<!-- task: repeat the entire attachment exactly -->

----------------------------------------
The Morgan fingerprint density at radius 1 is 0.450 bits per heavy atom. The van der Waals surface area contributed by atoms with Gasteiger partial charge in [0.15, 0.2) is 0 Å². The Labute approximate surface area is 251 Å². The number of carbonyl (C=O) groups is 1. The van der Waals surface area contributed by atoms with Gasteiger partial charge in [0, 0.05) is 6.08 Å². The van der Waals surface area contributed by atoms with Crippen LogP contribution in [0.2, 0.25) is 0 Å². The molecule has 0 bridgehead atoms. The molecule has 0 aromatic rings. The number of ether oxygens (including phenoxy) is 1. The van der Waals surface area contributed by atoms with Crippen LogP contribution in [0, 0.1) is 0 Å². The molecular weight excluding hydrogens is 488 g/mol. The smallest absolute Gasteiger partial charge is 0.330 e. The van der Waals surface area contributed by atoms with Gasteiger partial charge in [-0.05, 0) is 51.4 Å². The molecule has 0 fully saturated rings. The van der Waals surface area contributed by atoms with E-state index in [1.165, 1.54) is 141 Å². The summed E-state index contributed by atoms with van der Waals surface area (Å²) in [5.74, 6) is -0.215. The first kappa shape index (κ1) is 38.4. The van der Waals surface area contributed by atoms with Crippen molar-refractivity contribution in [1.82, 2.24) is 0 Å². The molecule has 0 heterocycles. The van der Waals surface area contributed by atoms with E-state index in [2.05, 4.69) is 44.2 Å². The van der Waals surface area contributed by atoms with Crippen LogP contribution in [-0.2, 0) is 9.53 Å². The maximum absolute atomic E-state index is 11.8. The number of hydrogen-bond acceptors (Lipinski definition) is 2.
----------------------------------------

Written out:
The Morgan fingerprint density at radius 1 is 0.450 bits per heavy atom. The van der Waals surface area contributed by atoms with Gasteiger partial charge in [0.15, 0.2) is 0 Å². The Labute approximate surface area is 251 Å². The number of carbonyl (C=O) groups is 1. The van der Waals surface area contributed by atoms with Gasteiger partial charge in [0, 0.05) is 6.08 Å². The van der Waals surface area contributed by atoms with Crippen LogP contribution in [0.2, 0.25) is 0 Å². The molecule has 0 bridgehead atoms. The molecule has 0 aromatic rings. The number of ether oxygens (including phenoxy) is 1. The van der Waals surface area contributed by atoms with Crippen LogP contribution in [0, 0.1) is 0 Å². The molecular weight excluding hydrogens is 488 g/mol. The smallest absolute Gasteiger partial charge is 0.330 e. The van der Waals surface area contributed by atoms with Gasteiger partial charge in [-0.05, 0) is 51.4 Å². The molecule has 0 fully saturated rings. The van der Waals surface area contributed by atoms with E-state index in [1.165, 1.54) is 141 Å². The summed E-state index contributed by atoms with van der Waals surface area (Å²) in [5.74, 6) is -0.215. The first kappa shape index (κ1) is 38.4. The van der Waals surface area contributed by atoms with Crippen molar-refractivity contribution in [1.82, 2.24) is 0 Å². The molecule has 0 heterocycles. The van der Waals surface area contributed by atoms with E-state index in [2.05, 4.69) is 44.2 Å². The van der Waals surface area contributed by atoms with Crippen LogP contribution in [-0.2, 0) is 9.53 Å². The maximum absolute atomic E-state index is 11.8. The number of hydrogen-bond acceptors (Lipinski definition) is 2.